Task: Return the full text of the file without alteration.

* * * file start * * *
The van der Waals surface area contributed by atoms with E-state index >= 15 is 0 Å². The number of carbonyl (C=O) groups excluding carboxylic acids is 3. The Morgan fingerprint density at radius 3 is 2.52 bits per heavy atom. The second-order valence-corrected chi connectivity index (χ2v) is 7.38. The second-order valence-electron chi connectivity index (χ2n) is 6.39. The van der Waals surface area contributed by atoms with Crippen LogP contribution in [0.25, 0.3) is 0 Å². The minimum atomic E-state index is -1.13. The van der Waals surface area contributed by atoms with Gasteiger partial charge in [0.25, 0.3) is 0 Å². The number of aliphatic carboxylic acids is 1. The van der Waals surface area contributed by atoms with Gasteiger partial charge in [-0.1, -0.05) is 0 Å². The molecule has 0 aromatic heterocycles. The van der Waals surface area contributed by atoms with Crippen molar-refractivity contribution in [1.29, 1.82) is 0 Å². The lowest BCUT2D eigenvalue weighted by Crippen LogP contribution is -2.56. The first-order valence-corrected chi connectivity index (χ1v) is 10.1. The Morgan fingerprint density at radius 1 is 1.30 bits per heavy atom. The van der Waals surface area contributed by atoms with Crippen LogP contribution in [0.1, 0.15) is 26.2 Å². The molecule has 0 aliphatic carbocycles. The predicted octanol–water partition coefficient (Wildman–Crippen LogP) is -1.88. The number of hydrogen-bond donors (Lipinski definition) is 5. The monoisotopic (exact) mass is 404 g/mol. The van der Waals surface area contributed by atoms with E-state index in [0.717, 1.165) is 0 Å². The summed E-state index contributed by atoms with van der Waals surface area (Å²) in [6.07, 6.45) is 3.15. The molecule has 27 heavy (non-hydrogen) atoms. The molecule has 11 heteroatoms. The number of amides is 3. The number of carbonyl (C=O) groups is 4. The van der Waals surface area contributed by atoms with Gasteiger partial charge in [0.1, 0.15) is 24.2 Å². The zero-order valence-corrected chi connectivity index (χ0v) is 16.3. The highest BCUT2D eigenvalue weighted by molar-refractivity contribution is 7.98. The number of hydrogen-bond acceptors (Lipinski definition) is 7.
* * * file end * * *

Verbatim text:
The van der Waals surface area contributed by atoms with E-state index >= 15 is 0 Å². The number of carbonyl (C=O) groups excluding carboxylic acids is 3. The Morgan fingerprint density at radius 3 is 2.52 bits per heavy atom. The second-order valence-corrected chi connectivity index (χ2v) is 7.38. The second-order valence-electron chi connectivity index (χ2n) is 6.39. The van der Waals surface area contributed by atoms with Crippen LogP contribution in [0.25, 0.3) is 0 Å². The minimum atomic E-state index is -1.13. The van der Waals surface area contributed by atoms with Gasteiger partial charge in [0.25, 0.3) is 0 Å². The number of aliphatic carboxylic acids is 1. The van der Waals surface area contributed by atoms with Gasteiger partial charge in [-0.1, -0.05) is 0 Å². The molecule has 0 aromatic heterocycles. The van der Waals surface area contributed by atoms with Crippen molar-refractivity contribution in [1.29, 1.82) is 0 Å². The lowest BCUT2D eigenvalue weighted by Crippen LogP contribution is -2.56. The first-order valence-corrected chi connectivity index (χ1v) is 10.1. The Morgan fingerprint density at radius 1 is 1.30 bits per heavy atom. The van der Waals surface area contributed by atoms with Crippen LogP contribution in [0.1, 0.15) is 26.2 Å². The molecule has 0 aliphatic carbocycles. The predicted octanol–water partition coefficient (Wildman–Crippen LogP) is -1.88. The number of hydrogen-bond donors (Lipinski definition) is 5. The monoisotopic (exact) mass is 404 g/mol. The van der Waals surface area contributed by atoms with E-state index in [0.717, 1.165) is 0 Å². The summed E-state index contributed by atoms with van der Waals surface area (Å²) in [6.07, 6.45) is 3.15. The molecule has 27 heavy (non-hydrogen) atoms. The molecule has 11 heteroatoms. The number of amides is 3. The number of carbonyl (C=O) groups is 4. The van der Waals surface area contributed by atoms with Gasteiger partial charge in [0.1, 0.15) is 24.2 Å². The zero-order valence-corrected chi connectivity index (χ0v) is 16.3. The highest BCUT2D eigenvalue weighted by molar-refractivity contribution is 7.98. The number of hydrogen-bond acceptors (Lipinski definition) is 7.